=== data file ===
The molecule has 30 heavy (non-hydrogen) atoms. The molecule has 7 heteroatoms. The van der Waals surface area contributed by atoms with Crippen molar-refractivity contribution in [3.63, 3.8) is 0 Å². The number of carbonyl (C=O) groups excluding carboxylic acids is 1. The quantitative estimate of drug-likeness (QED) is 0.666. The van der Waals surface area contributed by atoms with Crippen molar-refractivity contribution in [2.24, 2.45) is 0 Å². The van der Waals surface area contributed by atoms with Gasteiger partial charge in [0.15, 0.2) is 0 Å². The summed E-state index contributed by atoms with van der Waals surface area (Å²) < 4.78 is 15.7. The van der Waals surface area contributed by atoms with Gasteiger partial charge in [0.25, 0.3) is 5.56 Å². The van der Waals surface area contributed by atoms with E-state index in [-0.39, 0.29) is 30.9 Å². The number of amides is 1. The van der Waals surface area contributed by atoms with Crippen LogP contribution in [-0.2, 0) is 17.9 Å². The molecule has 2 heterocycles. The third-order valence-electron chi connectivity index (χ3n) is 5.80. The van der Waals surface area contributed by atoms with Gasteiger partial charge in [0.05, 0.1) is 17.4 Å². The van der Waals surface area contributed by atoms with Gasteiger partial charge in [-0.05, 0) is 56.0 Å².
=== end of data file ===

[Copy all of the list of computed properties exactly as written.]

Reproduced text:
The molecule has 30 heavy (non-hydrogen) atoms. The molecule has 7 heteroatoms. The van der Waals surface area contributed by atoms with Crippen molar-refractivity contribution in [3.63, 3.8) is 0 Å². The number of carbonyl (C=O) groups excluding carboxylic acids is 1. The quantitative estimate of drug-likeness (QED) is 0.666. The van der Waals surface area contributed by atoms with Crippen molar-refractivity contribution in [2.24, 2.45) is 0 Å². The van der Waals surface area contributed by atoms with Gasteiger partial charge in [0.15, 0.2) is 0 Å². The summed E-state index contributed by atoms with van der Waals surface area (Å²) < 4.78 is 15.7. The van der Waals surface area contributed by atoms with Gasteiger partial charge in [0.25, 0.3) is 5.56 Å². The van der Waals surface area contributed by atoms with E-state index in [-0.39, 0.29) is 30.9 Å². The number of amides is 1. The van der Waals surface area contributed by atoms with Crippen LogP contribution in [-0.2, 0) is 17.9 Å². The molecule has 2 heterocycles. The third-order valence-electron chi connectivity index (χ3n) is 5.80. The van der Waals surface area contributed by atoms with Gasteiger partial charge in [0.05, 0.1) is 17.4 Å². The van der Waals surface area contributed by atoms with Gasteiger partial charge in [-0.05, 0) is 56.0 Å².